For those visiting during Art Basel in Hong Kong (29–31 March 2019), the smell of fresh paint may still be in the air at the latest heritage conservation project, The Mills, which opened on 16 March to encompass the Centre for Heritage, Arts and Textiles (CHAT), joining the ranks with ex-prison complex Tai Kwun, along with Eaton HK—a retro...
Firenze Lai says that she knows her studio of a few hundred square feet intimately; from the textures of its surfaces to the way the breeze blows into the room. The spaces depicted in her paintings are equally intimate. When curators seem to be at a loss for words to discuss troubled times, fear of containment, and the feeling of being completely...
In Meiro Koizumi's three-channel video installation, The Angels of Testimony (2019), the central frame features an interview with Hajime Kondo about his time as a solider of the Imperial Japanese Army during the Second Sino-Japanese War. The conversation centres on war crimes perpetrated in China, including the beheading of Chinese prisoners for...
Kim Chong Hak’s first exhibition with Perrotin pays homage to the artist’s extensive career, showcasing around 20 of his works, which include recent acrylic paintings, his representative works from the 1980s, and drawings never before displayed. Widely known as the 'Painter of Seorak', Kim evokes Mount Seorak—the third-highest mountain in Korea, situated in the east of the country–on his canvases with motifs from nature, such as flowers, insects, and weeds.
At the age of 82, Kim maintains a gestural way of making his art with coarse, rapid brushstrokes and with his hands, slathering paint on the canvas. Kim’s paintings introduce a distinct world where nature is rearranged according to the artist’s experience and sensations, bypassing temporal limits and cycles of life and death. His landscapes relinquish perspective and are intensely two-dimensional. Vines and weeds tangle luminously across the canvas; flowers bloom frontal-facing in various bright shades; dragonflies and butterflies fill the remaining gaps, resulting in dense compositions eliciting visceral awe.
In developing his unique style, Kim has his artistic development traced across three main periods. From 1960 to 1978, he explored and rejected Western modernism; from 1979 to 1986, he started combining nature with traditional Korean aesthetics. It was in 1987 and onwards, when Kim settled permanently in Mount Seorak, that he entered his period of maturity, embracing Mother Nature’s mountains, rivers, and oceans to construct his art.1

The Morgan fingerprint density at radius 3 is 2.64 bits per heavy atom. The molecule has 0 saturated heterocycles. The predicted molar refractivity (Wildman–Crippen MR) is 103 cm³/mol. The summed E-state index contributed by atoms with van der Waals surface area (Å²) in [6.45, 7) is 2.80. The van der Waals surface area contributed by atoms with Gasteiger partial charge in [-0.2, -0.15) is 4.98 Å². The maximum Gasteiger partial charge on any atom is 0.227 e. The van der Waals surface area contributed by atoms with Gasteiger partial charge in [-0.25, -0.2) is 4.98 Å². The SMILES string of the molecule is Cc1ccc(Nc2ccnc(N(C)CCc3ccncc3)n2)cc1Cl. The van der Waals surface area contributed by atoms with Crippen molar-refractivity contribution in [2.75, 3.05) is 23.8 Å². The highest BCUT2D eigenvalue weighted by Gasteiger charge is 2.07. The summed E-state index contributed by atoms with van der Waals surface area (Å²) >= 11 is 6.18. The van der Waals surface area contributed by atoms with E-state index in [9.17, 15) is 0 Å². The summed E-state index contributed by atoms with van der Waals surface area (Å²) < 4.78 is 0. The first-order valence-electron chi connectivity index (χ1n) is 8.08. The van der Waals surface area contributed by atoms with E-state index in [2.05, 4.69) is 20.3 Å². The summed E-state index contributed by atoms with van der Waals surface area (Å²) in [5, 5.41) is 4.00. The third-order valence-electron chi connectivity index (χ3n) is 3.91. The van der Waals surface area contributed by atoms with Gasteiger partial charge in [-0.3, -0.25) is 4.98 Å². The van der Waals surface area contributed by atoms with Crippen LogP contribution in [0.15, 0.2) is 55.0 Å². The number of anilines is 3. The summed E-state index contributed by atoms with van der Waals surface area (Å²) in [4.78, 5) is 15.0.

By incorporating Kim’s demonstrative works and drawings, the exhibition illustrates the evolution of his artistic discourse founded on revisiting the same subject matters. In the largest painting of the show, which is eight meters wide, Kim overtly references Weeds and River, two of his paintings from 1987 that also study the green and shrubby landscape now spanning the wall of the gallery. Alongside Kim’s monumental canvases, a series of drawings detail the beginnings of Kim’s practice for the first time. After his walks in Mount Seorak, Kim sketches, in pencil or ink, the impressions nature has made on him, morphing them into shapes, colours, and structures befitting his expressionist conception.
Kim considers his art 'new figurative painting based on abstract painting', building on his canvases an indiscriminate framework reflective of his devotion to even the tiniest of wonders. Mount Seorak is for Kim what Mont Sainte-Victoire is for Cézanne and Tahiti for Gauguin, and viewers grasp the sense of reverence Kim has for nature upon entering the gallery. There is a certain primitive exuberance in Kim’s larger than life vegetation that indicates renewal and rejuvenation, evoking the vigorous spirit of the artist and his joyous celebration of nature in all of its forms.
Kim Chong Hak (b. 1939, Shinuijoo, North Korea) is an eminent figure in contemporary Korean art. He has exhibited at Musee Guimet, Paris; Tomio Koyama Gallery, Tokyo; and National Museum of Contemporary Art, Gwacheon, among other leading institutions in Korea. His works are in several important collections, including Leeum Samsung Museum of Art, Seoul; National Museum of Contemporary Art, Seoul; Seoul Museum of Art, Seoul; and Busan Museum of Art, Busan, Korea.
1 Ryoung Lee, Finding the Path in the Mountain, 2011, catalog of 'Retro- spective', National Museum of Contemporary Art, Gwacheon, Korea
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